The Duke Human Rights Center at the Kenan Institute for Ethics is soliciting applications for Pathways of Change, which offers summer internships with organizations looking to make business work for communities, not just bottom lines. Students will explore the compromises, contradictions and tradeoffs between business needs and human rights within and outside of the corporate world by working with organizations determined to create accountability, ensure sustainability and align the needs of communities with the aims of business development.

In addition to working with the partner organizations, students conduct “profiles” of the people in their organizations and write “letters home” about the best ways to affect change in corporate human rights practices.

The Fine Print

  • Each internship comes with a $5,000 stipend. Students are responsible for arranging their own travel and accommodation on-site.
  • Pre-selected partner organizations host a summer intern for 8-10 weeks typically in Boston, New York, San Francisco, or Cary, NC.
  • Students are required to write blogs and profiles throughout the summer for the KIE website as well as completing interviews with site supervisors or other organizational leaders

 

Application & Selection Process

To apply to the Pathways of Change program, please include the documents noted below in a single PDF titled with your last name and Pathways (lastname_Pathways), in the order listed. Please email application to ada.gregory@duke.edu

  • Cover Letter expressing why you are interested in an internship in business and human rights and indicating your preference in potential placements. Please list only partners you would be willing to intern with. If you are flexible on placements, please note that.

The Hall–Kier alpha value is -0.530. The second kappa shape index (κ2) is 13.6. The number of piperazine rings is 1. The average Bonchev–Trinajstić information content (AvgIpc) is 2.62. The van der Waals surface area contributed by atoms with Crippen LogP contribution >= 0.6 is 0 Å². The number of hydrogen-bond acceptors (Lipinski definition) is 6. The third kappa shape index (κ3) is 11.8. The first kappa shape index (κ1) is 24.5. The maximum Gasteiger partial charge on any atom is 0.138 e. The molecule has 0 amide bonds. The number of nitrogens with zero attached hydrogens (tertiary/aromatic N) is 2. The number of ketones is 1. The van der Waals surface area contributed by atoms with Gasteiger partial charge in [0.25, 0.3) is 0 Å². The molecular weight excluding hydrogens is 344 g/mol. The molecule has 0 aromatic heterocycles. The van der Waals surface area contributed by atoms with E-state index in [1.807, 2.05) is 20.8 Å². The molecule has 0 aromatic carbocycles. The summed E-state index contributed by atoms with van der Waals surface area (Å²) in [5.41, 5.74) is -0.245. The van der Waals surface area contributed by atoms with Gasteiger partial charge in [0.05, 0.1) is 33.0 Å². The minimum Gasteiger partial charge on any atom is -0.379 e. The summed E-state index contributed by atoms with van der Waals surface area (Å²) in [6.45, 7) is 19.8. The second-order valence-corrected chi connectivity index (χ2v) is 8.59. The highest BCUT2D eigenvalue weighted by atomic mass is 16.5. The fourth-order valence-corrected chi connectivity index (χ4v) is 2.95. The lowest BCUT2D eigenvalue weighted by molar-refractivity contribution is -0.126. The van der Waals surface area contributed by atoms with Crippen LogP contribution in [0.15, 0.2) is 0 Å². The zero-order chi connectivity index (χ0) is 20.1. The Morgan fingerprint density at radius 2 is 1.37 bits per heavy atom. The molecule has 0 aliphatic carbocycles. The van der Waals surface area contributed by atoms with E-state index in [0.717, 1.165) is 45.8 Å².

• CV including major, related coursework, expected graduation, and languages other than English
  • Writing Sample:  5-10 pages, please note at top which class it was for. This writing sample can be about any topic — something that showcases your best academic writing.  

 

The deadline for applications is Friday, January 17, 2020, with the first round of interviews (with Kenan) likely taking place the following week with successful candidates referred to partners for review and interviews by early February. Selected finalists will be offered placements no later than end of February. 

 

Business & Human Rights/Corporate Social Responsibility Possible Placements

Read student reflections and learn more about these organizations and their leaders on the Pathways of Change Blog or from the selections below:

  • Accountability Counsel, an NGO in San Francisco. Flexible with start/end date. Requires a 10-week commitment.

Letters home: Working from the Bottom and the Top to Amplify Community Voices
Profile:   Natalie Bridgeman Fields, Founder and Executive Director

  • Business for Social Responsibility, a non-profit consulting organization based in San Francisco and New York. Start date no later than 1st week of June and requires an 10-week, 40-hour commitment.

Letters home:  Corporate Pride in a Fractured World, by Noah McThenia
Profile:  Aron Cramer, President and CEO of BSR

Letters home:  The Power of the People, by Carter Teng